Joe Blessing is what he calls himself. I am guessing he is a late twenty - early thirty something brother, emerging from a 7-year relationship. He has taken it hard, but I do really, really think he is going to be all right (or should I have said 'alright', eh Beth?). Take a look at what he is feeling, and let him know what you think. I am trying to cheer lead myself, and let him run his course of grief for his girl. So check him out.
IT IS SOMETHING YOU CAN'T TEACH
"I know you make great plans and put lots of thought into them so wherever you decide to settle will be the best place for you."This was a nice comment left by Betty, on a recent post where I mentioned going to Carolina from here.
There is a saying, "no one plans to fail, but often people fail to plan". You would figure that someone who thinks as much as I do (as a recreation, no less!!) would be able to come up with something solid and feasible in the way of a course of action.
I am also confident in myself and not too troubled by worries. So what happens? Why am I 'here' and not 'there'? One word answer : execution. I have had breakdowns within the carrying out of my plans and things then have been allowed to unravel.
Most times I have known 'what's what', but let stuff happen anyway. Don't recall thinking that I was powerless, I mean, I like to think that I try to hit the ground running if I am going to hit the ground. The thing is, I shouldn't have had to deviate from my course. That is what is going on now. There are things cropping up, some possible 'mission creep', which is almost unavoidable. Still, there is nothing that says, 'don't go to Nebraska.'
Nebraska ... ah, 'I want to go to there!'
Making adjustments on the fly is different from a complete overhaul. Mistaking small things for major issues is what I am working to avoid.
WHAT IS THE DIFFERENCE?
When someone in boxing is called 'a puncher', it is different from someone who hits hard. And I rarely think of heavyweights as 'punchers', though there are some who would qualify by my definition. George Foreman, obviously. Sonny Liston as well. But the Klitschoko bros. who are currently atop the heavyweights, don't qualify. They are gifted, talented athletes, and their punching power is a matter of course. They should hit hard!!
No, a puncher is someone who you watch fight, and like the Randall Bailey - Frankie Figuerora fight, has the ability to concussively end the fight at any moment, under any circumstance. I think that is what Teddy Atlas tried to convey when they were talking about the fight during the lead up. He told the views how the strategy was simple for Figeurora, how Bailey isn't a fighter who looks to out box you, beat on your body, or jab and score points. When the bell rings, for those three minutes, everything Randall Bailey does, is predicated on finding a 'home' for his right hand.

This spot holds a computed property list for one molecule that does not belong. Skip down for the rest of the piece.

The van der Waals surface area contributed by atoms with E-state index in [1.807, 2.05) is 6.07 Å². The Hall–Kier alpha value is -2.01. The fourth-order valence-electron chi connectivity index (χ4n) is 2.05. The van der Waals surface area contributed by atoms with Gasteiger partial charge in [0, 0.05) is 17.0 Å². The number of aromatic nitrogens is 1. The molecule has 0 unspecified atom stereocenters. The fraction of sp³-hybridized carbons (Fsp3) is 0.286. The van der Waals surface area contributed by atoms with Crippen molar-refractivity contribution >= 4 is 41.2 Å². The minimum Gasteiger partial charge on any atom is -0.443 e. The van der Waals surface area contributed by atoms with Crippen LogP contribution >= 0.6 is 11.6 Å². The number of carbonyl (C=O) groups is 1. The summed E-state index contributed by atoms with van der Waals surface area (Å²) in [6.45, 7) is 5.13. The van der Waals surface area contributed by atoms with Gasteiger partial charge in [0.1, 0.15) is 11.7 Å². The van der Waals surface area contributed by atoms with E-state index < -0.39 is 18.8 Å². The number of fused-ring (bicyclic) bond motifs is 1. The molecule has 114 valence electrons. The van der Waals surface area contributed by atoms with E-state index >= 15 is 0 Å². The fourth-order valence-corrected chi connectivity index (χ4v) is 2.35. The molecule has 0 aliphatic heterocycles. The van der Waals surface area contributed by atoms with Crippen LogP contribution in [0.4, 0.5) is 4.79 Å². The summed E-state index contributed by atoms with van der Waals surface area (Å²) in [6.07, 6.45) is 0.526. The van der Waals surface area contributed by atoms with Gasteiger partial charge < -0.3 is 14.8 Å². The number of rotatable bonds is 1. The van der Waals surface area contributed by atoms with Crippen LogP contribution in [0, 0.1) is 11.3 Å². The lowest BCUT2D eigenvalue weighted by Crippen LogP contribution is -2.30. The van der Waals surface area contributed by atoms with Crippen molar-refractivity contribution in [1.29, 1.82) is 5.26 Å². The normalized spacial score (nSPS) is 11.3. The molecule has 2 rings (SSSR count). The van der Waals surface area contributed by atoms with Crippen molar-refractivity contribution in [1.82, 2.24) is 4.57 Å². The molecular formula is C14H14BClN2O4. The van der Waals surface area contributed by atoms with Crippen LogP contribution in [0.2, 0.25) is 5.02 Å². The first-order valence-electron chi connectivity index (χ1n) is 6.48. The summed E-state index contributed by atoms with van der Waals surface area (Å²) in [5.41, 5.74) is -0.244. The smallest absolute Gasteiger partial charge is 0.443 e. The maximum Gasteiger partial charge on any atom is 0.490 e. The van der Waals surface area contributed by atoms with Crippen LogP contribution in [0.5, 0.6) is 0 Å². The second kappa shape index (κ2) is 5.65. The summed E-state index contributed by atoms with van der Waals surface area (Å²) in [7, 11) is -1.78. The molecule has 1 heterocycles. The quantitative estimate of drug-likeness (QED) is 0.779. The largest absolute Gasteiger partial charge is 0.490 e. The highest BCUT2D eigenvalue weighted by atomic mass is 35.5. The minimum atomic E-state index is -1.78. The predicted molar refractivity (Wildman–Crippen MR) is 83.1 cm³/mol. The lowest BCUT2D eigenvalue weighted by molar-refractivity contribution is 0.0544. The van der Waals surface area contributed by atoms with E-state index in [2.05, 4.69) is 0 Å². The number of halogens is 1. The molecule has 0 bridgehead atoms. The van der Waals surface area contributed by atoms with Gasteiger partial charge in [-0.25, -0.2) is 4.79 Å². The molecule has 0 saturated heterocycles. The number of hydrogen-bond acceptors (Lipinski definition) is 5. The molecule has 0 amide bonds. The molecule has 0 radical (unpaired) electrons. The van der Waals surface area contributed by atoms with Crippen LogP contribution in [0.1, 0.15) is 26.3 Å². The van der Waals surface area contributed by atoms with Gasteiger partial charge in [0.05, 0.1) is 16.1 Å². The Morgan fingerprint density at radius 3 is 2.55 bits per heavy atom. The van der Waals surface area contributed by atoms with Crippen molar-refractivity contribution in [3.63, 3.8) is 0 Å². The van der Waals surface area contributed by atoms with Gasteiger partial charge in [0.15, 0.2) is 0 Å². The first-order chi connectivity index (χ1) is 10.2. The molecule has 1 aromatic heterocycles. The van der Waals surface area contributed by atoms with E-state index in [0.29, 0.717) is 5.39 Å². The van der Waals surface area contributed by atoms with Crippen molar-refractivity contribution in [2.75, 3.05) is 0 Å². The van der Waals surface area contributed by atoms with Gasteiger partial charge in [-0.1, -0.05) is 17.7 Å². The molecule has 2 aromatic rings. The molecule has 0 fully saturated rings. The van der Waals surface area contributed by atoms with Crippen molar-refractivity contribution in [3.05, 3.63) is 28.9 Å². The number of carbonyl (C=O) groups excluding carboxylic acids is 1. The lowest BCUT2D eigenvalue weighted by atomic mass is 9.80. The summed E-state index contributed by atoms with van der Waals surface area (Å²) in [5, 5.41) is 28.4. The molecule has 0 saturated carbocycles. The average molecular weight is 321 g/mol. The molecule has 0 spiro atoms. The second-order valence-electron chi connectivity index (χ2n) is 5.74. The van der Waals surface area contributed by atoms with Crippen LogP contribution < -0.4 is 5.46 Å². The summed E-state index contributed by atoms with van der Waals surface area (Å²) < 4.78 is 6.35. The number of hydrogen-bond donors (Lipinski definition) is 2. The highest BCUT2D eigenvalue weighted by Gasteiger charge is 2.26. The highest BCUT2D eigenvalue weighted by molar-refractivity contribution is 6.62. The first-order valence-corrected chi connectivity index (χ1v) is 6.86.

Randall doesn't look like much. Not as imposing as a cat like Tommy Hearns, whom Nigel Benn (himself a puncher, one that I kept in mind when fighting) said, 'has muscle in every department'. He is in condition, but no more so that Bob, the trainer on 'The Biggest Loser'. So where does the power come from?
In my assessment of cats like Bailey, he is a 'target acquired' puncher. Then there are cats like the one here, another favorite of mine, Julian Jackson. The cat he hit, Terry Norris would go on to have a really nice career after this fight. What I remembered about this fight was in the first round, he speeding by Jackson so easily. Norris had faster reflexes, better skills, and could punch a little himself. So what happened?
Again as with Randall Bailey, Julian Jackson is looking to deliver that big right hand. Mind you, he throws the other punches, but when that right hand gets launched something is going down!! In a interview years later, Terry Norris was asked if Julian was the hardest puncher he had faced. You know what his answer was? It was on the lines of, 'I really don't know, because as soon as he hit me I was like, out.' Now, that is deep.
Then you have cats who are like 'dynamos'. Dynamos in the sense not that they can throw a lot of punches, but that they generate a consistent amount of power when they fight. In the case of fighters like Aaron Pryor, and more recently, Manny Paciquao it can be both.
One of the exceptional things about Manny Paciquao, is that he was already rare as a puncher at flyweight, where he began his career. When he finally drew notice as a boxer on the world class level, it was at 122 lbs. A long held boxing axiom is that as you move up in weight, your power is diminished. But there is another 'boxing fact' to Manny that allows him to 'carry' his puncher power with him as he goes up in weight.
Manny is a cat who falls into several categories, one which I will get into later, along with observations on the season finale of one of my fave shows, 'The Biggest Loser'.